Lophochroa - Lophochroa Leadbeateri - Major Mitchell's Cockatoo
With its soft-textured white and salmon-pink plumage and large, bright red and yellow crest, it is often described as the most beautiful of all cockatoos. It is named in honor of Major Sir Thomas Mitchell, who wrote, "Few birds more enliven the monotonous hues of the Australian forest than this beautiful species whose pink-colored wings and flowing crest might have embellished the air of a more voluptuous region."
Major Mitchell females and males are almost identical. The males are usually bigger. The female has a broader yellow stripe on the crest and develop a red eye when mature.
Reproduction and lifespan
The bird reaches sexual maturity around 3–4 years old. In the Mallee region of Victoria where the galah and Major Mitchell's cockatoo can be found to be nesting in the same area, there have been occasions where the two species have interbred and produced hybridized offspring. The oldest recorded pink cockatoo died at 83 years old.
Systematics and Naming
It is possible, though not certain, that the Major Mitchell's cockatoo is more closely related to Cacatua than is the galah, and that its lineage diverged around the time of or shortly after the acquisition of the long crest – probably the former as this crest type is not found in all Cacatua cockatoos and therefore must have been present in an early or incipient stage at the time of the divergence of the Major Mitchell's cockatoo's ancestors. Like the galah, this species has not lost the ability to deposit diluted pigment dyes in its body plumage, although it does not produce melanin coloration anymore, resulting in a lighter bird overall compared to the galah. Indeed, disregarding the crest, Major Mitchell's cockatoo looks almost like a near-leucistic version of that species. Another indication of the early divergence of this species from the "white" cockatoo lineage is the presence of features found otherwise only in corellas, such as its plaintive yodeling cry, as well as others which are unique to Major Mitchell's and the true white cockatoos, for example the large crest and rounded wing shape.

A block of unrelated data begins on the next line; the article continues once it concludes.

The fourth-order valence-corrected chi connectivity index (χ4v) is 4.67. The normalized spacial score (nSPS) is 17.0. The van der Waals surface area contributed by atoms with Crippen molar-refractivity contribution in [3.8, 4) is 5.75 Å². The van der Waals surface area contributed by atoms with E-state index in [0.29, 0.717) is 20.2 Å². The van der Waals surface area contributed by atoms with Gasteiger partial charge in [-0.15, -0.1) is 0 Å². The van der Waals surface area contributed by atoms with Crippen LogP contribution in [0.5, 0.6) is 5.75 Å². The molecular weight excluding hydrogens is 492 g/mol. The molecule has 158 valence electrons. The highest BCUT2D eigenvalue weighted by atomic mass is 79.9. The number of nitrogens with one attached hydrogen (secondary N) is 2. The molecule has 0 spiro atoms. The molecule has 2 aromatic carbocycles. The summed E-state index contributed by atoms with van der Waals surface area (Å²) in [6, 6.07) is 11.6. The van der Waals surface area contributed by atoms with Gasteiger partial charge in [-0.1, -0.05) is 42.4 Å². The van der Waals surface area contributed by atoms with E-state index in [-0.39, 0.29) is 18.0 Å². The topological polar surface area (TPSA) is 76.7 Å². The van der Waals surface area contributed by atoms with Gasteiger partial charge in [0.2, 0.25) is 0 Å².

Distribution and Habitat
In contrast to those of the galah, populations of the Major Mitchell's cockatoo have declined rather than increased as a result of man-made changes to the arid interior of Australia. Where galahs readily occupy cleared and part-cleared land, Major Mitchell's cockatoo requires extensive woodlands, particularly favoring conifers, she-oak and eucalyptus. Unlike other cockatoos, Major Mitchell pairs will not nest close to one another, so they cannot tolerate fragmented, partly cleared habitats, and their range is contracting.